'Flexetariat, career bouncing, overemployed'

A look at some of the top buzzwords for 2023

'Flexetariat, career bouncing, overemployed'

In the face of buzzwords such as “the great resignation” and “quiet quitting,” 2022 saw a major shift from organisations to better understand the importance of work-life balance.

Looking ahead to 2023, phrases such as “gen flex,” “flexetariat” and “flex holidays” are set to become part of daily workplace vernacular, according to a report from payroll and compliance provider Deel.

Just as we get used to the idea of having Gen Zs in the office, there’s a new generation flooding the workforce in 2023: “gen flex.” They started entering the workforce during the pandemic so virtual work is truly their reality.

As for “flexetariat,” today’s workforce is putting flexibility and freedom at the top of their working requirements.

What flexibility means to leaders

Mandy Price, CEO and co-founder of DEI technology company Kanarys, agrees that flexibility will be key but says it will manifest in the form of more organisations embracing the four-day work week.

“The results from pilot programs were extremely promising and may encourage more companies to put in place shortened weeks,” she said pointing out that in California, democratic congressman Mark Takano has introduced a bill to officially reduce the work week from 40 to 32 hours.  

Dr Jane Rennie, general manager of media and content at CPA in Melbourne, agrees that hybrid will become “hyper-flexible.”

“Allowing employees to work from home will no longer be enough to attract candidates in a tight jobs market. Employers looking to differentiate themselves will start offering hyper-flexible workplaces,” she said, also citing the four-day work week, along with international remote working.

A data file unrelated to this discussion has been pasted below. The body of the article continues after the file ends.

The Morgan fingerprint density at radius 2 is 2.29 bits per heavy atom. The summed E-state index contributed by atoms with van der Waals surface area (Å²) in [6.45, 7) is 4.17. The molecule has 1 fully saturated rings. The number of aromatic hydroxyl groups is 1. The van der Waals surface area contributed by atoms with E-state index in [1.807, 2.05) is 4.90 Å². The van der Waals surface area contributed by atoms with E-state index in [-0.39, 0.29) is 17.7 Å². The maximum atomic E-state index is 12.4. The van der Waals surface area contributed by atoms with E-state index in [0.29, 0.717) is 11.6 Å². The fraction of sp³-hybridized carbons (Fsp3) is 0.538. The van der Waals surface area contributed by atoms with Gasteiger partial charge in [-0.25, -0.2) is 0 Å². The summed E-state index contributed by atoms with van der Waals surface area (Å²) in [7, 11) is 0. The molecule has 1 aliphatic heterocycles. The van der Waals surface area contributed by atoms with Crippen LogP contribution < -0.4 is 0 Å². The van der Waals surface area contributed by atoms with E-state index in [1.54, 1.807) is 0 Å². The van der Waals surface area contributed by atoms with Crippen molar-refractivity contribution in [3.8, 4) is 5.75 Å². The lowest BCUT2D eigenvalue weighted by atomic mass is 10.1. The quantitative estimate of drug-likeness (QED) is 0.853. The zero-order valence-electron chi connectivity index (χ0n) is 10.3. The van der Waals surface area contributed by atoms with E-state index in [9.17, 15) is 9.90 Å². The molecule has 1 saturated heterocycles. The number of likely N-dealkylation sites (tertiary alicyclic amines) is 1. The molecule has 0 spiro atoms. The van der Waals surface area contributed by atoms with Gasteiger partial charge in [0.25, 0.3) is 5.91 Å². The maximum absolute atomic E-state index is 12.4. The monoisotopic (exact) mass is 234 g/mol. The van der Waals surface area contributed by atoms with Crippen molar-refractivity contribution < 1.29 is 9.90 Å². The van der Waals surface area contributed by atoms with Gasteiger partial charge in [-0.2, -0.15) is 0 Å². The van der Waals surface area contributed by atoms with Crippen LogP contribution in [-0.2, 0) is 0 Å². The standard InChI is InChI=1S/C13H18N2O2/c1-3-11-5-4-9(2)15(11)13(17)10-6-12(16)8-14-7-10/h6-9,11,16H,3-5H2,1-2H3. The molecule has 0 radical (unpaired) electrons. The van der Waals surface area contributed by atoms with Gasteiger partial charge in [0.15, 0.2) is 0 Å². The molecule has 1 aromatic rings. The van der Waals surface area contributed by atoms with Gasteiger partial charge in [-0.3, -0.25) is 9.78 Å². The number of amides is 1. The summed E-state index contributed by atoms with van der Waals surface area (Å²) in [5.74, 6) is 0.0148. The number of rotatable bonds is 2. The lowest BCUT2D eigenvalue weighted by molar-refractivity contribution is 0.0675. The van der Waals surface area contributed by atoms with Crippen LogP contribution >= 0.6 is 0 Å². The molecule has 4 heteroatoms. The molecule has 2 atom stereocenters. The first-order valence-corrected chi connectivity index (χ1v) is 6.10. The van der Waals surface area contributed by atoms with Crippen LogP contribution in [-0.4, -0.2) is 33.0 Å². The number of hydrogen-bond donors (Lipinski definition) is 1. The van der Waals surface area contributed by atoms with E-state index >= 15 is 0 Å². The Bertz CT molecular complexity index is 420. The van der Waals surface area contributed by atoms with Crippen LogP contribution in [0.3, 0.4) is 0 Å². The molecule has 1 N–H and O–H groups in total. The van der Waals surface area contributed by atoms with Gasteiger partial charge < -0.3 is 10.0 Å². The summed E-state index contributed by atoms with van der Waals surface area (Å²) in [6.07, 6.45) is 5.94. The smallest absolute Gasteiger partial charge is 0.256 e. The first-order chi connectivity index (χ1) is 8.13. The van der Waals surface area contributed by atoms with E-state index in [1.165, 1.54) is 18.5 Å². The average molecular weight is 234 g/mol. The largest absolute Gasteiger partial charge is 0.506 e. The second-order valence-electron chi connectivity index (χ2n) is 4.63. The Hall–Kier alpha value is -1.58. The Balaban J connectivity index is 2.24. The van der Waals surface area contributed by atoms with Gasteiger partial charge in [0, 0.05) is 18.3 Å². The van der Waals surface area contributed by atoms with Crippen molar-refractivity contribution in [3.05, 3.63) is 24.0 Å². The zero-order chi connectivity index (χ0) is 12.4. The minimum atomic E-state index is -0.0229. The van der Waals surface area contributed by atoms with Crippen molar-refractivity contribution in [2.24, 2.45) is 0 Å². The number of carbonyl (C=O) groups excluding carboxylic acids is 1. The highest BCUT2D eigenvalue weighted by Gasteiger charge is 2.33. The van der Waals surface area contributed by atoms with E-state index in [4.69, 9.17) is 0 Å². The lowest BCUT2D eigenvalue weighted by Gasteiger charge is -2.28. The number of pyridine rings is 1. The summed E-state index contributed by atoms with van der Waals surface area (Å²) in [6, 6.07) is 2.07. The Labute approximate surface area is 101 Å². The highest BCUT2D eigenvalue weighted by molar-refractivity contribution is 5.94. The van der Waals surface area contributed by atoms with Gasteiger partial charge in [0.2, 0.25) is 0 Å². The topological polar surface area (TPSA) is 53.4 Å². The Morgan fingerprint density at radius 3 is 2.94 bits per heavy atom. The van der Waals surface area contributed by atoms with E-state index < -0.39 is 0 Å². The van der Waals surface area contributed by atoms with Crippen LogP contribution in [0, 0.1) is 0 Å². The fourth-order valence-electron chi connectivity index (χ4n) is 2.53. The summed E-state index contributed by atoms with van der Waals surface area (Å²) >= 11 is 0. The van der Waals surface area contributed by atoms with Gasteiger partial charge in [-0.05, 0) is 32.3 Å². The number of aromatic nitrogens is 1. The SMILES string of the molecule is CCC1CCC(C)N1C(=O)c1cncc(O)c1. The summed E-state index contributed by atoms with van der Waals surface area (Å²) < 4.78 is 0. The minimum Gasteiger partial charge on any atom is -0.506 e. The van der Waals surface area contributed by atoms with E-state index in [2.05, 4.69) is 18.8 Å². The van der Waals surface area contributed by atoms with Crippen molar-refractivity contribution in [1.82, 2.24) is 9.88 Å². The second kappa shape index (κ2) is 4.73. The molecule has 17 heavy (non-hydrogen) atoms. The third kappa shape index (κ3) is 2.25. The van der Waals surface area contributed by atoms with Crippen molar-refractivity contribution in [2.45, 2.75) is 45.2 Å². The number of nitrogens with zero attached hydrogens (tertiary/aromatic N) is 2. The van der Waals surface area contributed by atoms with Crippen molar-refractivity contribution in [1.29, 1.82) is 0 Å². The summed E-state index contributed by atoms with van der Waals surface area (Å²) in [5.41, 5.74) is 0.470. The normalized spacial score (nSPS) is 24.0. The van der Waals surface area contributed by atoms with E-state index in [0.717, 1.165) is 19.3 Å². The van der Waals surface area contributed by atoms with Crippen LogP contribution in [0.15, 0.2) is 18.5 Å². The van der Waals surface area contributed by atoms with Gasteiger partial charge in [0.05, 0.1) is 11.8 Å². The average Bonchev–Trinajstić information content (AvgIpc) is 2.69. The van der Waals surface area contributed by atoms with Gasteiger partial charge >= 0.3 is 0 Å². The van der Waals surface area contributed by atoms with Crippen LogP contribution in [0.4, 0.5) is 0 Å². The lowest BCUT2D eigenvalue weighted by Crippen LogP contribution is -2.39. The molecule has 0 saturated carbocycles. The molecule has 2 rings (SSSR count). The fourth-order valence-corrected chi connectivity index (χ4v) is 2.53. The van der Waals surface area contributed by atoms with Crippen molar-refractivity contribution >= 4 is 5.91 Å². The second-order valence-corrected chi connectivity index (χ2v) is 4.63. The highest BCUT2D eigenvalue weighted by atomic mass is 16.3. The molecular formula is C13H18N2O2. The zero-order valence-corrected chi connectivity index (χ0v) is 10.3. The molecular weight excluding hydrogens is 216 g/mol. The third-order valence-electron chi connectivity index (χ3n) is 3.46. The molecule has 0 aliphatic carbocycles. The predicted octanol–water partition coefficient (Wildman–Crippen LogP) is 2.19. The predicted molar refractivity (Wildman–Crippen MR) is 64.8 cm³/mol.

As the tight labour market continues, more companies will offer work from anywhere (WFA) policies to retain people, according to Tom Walley, managing director at Flight Centre’s corporate travel management division.

One company doing this well is eCommerce platform Shopify, which offers remote working with programs that foster in-person connection and team building,” he said. “Its ‘Destination90’ program allows staff to work from any location for 90 consecutive days and encourages them to meet and work with other Shopify teams face-to-face in other cities.”

Top buzzwords for 2023

Other 2023 buzzwords according to Deel include:

Overemployed (by choice): Remote workers are using flexible hours and asynchronous tools to juggle more than one job simultaneously. “For them, it’s all work and more play,” according to Deel.

Chief remote officer: With remote work on the rise and here to stay, “the title CRO is popping up on job boards everywhere,” says Deel. This involves remote team set-ups, hosting in-person events, how to work in different time zones, comp strategies, and internal communications tools.

Workcation: Deel’s analysts think this trend will gain traction in 2023. New tools and technology are enabling people to not only work from their couches but from anywhere with an internet connection in the world.

Talent snatching: Another day, another offer letter. “Amidst ongoing layoffs, the bidding war for talent is bubbling up,” says Deel sees this continuing. Some workers work at one company for only a few months before getting a more appealing offer elsewhere.

Casual e-signatures: Gen Zs are skipping the pleasantries for more “authentic” signoffs and out-of-office replies, says Deel. That could mean signoffs such as: “Lukewarm regards;” “Another day, another slay;” and “In case of emergency, dial 911; not an emergency, try Google.”

Career bouncing: There’s salary bouncing — the art of jumping from job to job in under a year to increase salary with each jump — and Deel predicts that 2023 will see the rise of “career bouncing,” where people move from one career to another, such as teaching to marketing, to determine which career is more appealing.

Recent articles & video

Half of laid-off New Zealand employees find new jobs 'immediately': report

Recent case highlights need to address bullying in the workplace

Employees in New Zealand keen to work from home more: survey

What are the latest trends for resumes?

Most Read Articles

Port Tauranga threatened after terminating tug engineer

CEO's assistant wins $36k after being bullied at work

Westpac NZ rolls out sustainability training to all employees